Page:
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Welcome to Peak Stuff

Tom Price
Tom Price
Aug 2, 2017 · 8 min read

Are we saving the planet in spite of ourselves?

is this all you need?

So here’s a provocative idea that sounds nuts, but is totally true — we appear to be reaching Peak Stuff, on a planetary scale. Hidden in plain sight, macro downward trends in the amount of stuff owned, used, and consumed are re-writing the reality around just how much material humans are using, even with rising populations. The slump is especially true in western democracies. Simply put, the ways we’re living now mean we don’t need as much physical stuff as we used to, nor the supply lines that provided it.

This change is being driven by the “three D’s” — our lives are being decluttered, densified, and decoupled.

And while these changes are causing disruptions in the economic world, they’re also having powerfully positive effects in the natural world, something that’s getting lost in all the impacts of climate change. Put bluntly, our modern ways of life may not be just killing the planet; in some ways they’re helping it recover.

Adios To All Of This

The first big trend to talk about is decluttering, aka decommodification, aka getting rid of your stuff. You probably caught a whiff of this recently, when millions who read this Japanese book about tidying up their lives by removing unneeded things were soon dumping everything they own in a pile, saving only their most cherished and useful items.

But that’s only a symptom, not the cause. The underlying driver is this: for the first time in history, we have two generations downsizing at once. Both Baby Boomers and Millennials are either getting rid of or not getting stuff in the first place.

for the first time in history, we have two generations downsizing at once.

The why is complex. Obviously, Baby Boomers downsizing makes sense, as the largest generation in US history begins unwinding their lifetime of acquisitions, shaped during a period of unprecedented wealth (to their chagrin, they’re also often times learning their kids don’t value their stuff the way they do.)

Tea cup collection anyone? Anyone? Buehler? Buehler?

For milennials, coming of age in a time of both an uncertain job market as well as the rise of the shared and gig economy, owning a whole bunch of stuff doesn’t make sense. Being able to move from one opportunity/place to another quickly, on the other hand, holds a lot of appeal ( hence the thousands of Pinterest boards devoted to Sprinter van conversions ).

Oh give me a home, with all my stuff I can roam..

Even for the Van Life faithful, the rise of ride hail services like Uber and Lyft makes the point of owning a vehicle, in urban areas anyway, more hassle than its worth. And with the pending arrival of autonomous electric vehicles running on renewable energy ( read a lot more about that here), it’s no wonder kids today aren’t even getting drivers license, down from 80% in the 1980’s to less than 60% today. Which perhaps explains why the number of households owning cars is going down, for the first time in decades.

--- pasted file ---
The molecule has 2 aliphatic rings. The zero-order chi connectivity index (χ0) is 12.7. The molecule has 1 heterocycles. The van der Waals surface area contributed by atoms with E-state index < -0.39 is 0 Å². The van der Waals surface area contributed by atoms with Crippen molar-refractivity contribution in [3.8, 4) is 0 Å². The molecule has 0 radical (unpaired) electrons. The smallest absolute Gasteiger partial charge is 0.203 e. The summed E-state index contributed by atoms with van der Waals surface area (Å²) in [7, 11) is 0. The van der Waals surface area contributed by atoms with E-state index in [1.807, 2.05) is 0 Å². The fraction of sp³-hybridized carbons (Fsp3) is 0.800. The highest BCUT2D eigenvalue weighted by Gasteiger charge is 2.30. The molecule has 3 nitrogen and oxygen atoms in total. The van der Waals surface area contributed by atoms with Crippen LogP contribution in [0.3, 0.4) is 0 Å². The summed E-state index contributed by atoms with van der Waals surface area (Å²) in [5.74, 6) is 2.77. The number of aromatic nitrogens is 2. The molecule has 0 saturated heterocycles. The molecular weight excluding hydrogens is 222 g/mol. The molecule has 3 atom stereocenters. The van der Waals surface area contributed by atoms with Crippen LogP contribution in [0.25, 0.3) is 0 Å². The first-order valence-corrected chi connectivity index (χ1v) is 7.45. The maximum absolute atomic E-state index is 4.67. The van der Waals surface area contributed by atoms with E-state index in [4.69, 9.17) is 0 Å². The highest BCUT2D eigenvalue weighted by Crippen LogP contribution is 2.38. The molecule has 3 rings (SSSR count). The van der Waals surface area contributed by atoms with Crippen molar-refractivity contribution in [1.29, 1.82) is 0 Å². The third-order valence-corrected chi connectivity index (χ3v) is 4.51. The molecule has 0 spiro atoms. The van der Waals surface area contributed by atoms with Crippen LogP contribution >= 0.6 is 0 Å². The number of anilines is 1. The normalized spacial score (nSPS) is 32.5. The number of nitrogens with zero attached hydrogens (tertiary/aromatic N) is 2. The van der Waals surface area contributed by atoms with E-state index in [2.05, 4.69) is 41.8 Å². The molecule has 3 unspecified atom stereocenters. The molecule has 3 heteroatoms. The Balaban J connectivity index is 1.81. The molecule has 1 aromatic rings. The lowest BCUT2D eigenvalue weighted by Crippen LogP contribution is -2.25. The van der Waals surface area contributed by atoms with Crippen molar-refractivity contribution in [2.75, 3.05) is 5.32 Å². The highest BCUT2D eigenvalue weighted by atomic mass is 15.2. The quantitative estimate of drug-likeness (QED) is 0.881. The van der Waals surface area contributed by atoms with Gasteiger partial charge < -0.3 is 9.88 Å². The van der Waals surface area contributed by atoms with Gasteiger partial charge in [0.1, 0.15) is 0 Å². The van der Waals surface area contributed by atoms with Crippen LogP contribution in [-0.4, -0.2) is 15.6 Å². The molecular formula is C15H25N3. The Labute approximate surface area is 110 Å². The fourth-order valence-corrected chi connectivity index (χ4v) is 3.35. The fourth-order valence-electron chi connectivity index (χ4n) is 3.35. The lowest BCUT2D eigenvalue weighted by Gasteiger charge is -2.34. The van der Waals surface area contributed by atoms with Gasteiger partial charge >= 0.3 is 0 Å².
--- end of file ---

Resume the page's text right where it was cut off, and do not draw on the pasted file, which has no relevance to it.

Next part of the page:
All of this downsizing means one thing — a lot less stuff is getting used.

Crowded Cities, Empty Fields

The second big trend has to do with densifying, in which space and return are no longer linear, being driven by two big shifts in where we live and and how we make our food.

First, cities. We are dramatically shifting from rural areas into cities, all over the world. In 1950, about 30% of earth’s population lived in cities. By 2008, it was 50%, and by 2050 it’s expected to be 70%. Which means we no longer need as much space to house and employ the same number of people. This is actually a good thing — cities are far more efficient ways to deliver goods and services, due to network effects, and smart city design can make them even better.

Next, farms. We’re also no longer needing as much space, or resources, to grow our food. Ever increasing efficiencies in farming have densified production unrelated to acreage; we are getting so much more out of the same space, some might reasonably wonder if we have already also reached “peak farmland.”

Your Kingdom In Your Pocket

The third and biggest trend is the one you already know about intuitively- that use is being decoupled from consumption, meaning that while people are still using an ever expanding list of tools ( say, calendars, cameras, and calculators), they’re not purchasing and using those physical devices anymore. Instead, they’re buying a single object that replaces all of them, and dozens more. Put simply, we can now fit in our pocket the huge piles of stuff that used to fill our living rooms and offices.

Put simply, we can now fit in our pocket the huge piles of stuff that used to fill our living rooms and offices.